Sunday, May 31, 2015

Biz Email Fraud Could Hit $1 Billion

Wire fraud perpetrated via business email compromises has quickly become a top concern for banking institutions. David Pollino, bank fraud prevention officer at Bank of the West, now predicts wire fraud losses in the U.S. linked to such "masquerading" schemes could exceed $1 billion this year.

In fact, the losses from these emerging schemes could be higher than any wire and ACH losses linked to account takeovers, he says.

"Traditionally, whether it was phishing or malware, you saw the criminals getting the username and password and then executing the transaction or takeover of the victim's computer to wage the attack," Pollino says. "With these new attacks, we see the actual compromise of the business. The victims are fooled into the legitimacy of the wire transfer." 

Cyber-Security Is a Top Priority in Corporate Boardrooms

A new survey from NYSE Governance Services and Veracode on current IT security attitudes and trends finds that boards are taking cyber-security very seriously.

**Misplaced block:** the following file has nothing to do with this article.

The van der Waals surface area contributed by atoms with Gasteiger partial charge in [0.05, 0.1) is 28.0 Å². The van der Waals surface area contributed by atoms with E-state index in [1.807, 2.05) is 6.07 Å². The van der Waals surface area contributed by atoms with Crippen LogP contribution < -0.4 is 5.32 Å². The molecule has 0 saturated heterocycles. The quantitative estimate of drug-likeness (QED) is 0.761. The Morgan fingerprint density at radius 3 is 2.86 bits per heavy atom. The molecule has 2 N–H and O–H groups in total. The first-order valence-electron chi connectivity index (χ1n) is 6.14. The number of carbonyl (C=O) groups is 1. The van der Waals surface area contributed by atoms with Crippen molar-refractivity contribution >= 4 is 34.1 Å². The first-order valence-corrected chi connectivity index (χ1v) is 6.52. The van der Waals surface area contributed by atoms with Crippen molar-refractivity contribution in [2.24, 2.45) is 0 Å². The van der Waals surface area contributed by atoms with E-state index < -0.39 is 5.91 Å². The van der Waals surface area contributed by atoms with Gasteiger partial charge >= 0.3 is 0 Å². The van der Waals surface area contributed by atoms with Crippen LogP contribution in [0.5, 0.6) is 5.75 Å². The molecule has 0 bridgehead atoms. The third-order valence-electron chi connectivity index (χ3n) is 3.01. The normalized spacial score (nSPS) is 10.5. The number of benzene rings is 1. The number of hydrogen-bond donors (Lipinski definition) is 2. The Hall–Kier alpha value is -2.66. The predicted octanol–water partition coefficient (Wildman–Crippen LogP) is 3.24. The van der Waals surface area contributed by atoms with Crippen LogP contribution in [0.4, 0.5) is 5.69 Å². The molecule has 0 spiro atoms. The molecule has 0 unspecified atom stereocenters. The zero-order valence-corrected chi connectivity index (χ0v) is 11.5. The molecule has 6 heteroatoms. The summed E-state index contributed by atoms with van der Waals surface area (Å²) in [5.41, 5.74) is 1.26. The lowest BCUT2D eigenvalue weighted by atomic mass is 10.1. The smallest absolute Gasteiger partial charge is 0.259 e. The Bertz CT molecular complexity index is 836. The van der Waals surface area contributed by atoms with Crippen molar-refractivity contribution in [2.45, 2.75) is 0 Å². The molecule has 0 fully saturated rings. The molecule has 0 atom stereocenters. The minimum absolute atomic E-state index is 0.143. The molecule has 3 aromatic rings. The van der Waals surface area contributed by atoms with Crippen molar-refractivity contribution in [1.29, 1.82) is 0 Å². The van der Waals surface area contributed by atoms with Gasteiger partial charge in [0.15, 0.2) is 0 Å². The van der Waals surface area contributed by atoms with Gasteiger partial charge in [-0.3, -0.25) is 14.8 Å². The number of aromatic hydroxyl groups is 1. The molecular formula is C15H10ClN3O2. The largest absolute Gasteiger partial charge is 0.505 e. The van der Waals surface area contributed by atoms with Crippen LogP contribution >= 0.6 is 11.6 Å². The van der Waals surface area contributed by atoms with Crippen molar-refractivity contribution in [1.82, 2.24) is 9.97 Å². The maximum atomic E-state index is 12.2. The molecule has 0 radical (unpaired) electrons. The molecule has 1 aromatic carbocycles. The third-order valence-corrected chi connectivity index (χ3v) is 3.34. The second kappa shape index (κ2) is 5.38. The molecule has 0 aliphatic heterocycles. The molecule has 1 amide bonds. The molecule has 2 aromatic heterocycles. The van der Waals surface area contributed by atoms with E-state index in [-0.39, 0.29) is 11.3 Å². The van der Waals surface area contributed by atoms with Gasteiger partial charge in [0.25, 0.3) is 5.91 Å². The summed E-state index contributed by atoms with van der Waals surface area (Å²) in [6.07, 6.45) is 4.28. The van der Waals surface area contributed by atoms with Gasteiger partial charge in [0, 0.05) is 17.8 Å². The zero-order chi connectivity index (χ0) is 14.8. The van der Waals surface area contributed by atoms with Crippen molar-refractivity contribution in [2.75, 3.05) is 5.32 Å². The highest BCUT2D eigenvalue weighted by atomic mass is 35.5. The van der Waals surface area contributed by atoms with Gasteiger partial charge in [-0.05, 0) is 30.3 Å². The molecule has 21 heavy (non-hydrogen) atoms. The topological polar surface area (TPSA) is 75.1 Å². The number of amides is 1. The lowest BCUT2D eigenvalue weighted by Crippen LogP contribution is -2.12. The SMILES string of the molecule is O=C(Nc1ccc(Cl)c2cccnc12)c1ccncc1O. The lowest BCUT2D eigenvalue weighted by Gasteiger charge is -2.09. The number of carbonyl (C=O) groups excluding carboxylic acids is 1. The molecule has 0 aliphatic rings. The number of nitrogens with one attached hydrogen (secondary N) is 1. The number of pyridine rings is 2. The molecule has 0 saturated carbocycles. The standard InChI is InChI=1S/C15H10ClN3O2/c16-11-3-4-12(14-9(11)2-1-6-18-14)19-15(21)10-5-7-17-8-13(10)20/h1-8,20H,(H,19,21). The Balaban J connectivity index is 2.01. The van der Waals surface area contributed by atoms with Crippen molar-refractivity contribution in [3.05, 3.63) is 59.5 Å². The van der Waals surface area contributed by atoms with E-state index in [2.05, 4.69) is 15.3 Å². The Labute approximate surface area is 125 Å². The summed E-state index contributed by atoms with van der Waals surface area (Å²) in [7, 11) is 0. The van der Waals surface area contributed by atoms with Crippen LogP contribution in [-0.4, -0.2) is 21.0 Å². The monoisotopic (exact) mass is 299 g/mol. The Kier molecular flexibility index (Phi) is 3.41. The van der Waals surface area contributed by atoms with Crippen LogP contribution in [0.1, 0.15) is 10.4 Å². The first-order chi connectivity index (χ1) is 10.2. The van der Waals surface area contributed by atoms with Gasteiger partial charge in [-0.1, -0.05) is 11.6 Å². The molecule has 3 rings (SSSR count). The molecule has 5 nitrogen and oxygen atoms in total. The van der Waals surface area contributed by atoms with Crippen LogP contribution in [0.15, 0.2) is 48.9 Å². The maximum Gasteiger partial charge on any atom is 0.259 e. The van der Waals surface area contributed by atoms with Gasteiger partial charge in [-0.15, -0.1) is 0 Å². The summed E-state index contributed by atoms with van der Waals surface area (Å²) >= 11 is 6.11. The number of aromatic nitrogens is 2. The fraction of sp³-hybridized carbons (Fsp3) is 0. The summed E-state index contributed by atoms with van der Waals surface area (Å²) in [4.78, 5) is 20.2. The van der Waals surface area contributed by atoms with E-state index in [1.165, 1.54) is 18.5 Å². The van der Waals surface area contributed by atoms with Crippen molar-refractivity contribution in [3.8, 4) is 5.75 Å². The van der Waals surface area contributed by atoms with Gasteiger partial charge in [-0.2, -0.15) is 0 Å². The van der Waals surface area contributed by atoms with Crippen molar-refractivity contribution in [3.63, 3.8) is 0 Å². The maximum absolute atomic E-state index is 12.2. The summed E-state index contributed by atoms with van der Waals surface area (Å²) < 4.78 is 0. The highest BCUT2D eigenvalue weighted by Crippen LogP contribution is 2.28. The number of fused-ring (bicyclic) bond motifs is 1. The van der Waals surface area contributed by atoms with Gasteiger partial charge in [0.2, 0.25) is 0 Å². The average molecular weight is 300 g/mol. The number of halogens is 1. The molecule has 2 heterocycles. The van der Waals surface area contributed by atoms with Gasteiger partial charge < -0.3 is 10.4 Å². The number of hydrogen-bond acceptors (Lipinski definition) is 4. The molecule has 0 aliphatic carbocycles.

Security vendor Veracode and NYSE (New York Stock Exchange) Governance Services released a study today that examines the role of cyber-security in the boardroom. Over the course of the last year, cyber-security has increasingly become top of mind for many, including corporate boardroom executives.

"We got some interesting results," Chris Wysopal, co-founder and CTO at Veracode, said about the survey, which included responses from 184 directors of public companies, including those in financial services, technology and health care. "One finding that was surprising is how seriously boards are taking security," he told eWEEK.

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Thursday, May 28, 2015

Yahoo must face email spying class action: U.S. judge

A U.S. judge ordered Yahoo Inc to face a nationwide class-action lawsuit accusing it of illegally intercepting the content of emails sent to Yahoo Mail subscribers from non-Yahoo Mail accounts, and using the information to boost advertising revenue.
In a decision late Tuesday night, U.S. District Judge Lucy Koh in San Jose, California said people who sent emails to or received emails from Yahoo Mail subscribers since Oct. 2, 2011 may sue as a group under the federal Stored Communications Act for alleged privacy violations.
She also said a class of non-Yahoo Mail subscribers in California since Oct. 2, 2012 may sue as a group under that state's Invasion of Privacy Act.

Image courtesy of Stuart Miles at 

Kaspersky Lab: New cyber-spy attacking SMBs under guise of Microsoft Word

Kaspersky Lab reported today that Grabit, a new cyber-spying campaign, has stolen approximately 10,000 files from SMBs in primarily the U.S., India and Thailand by pretending to be a Microsoft Word document.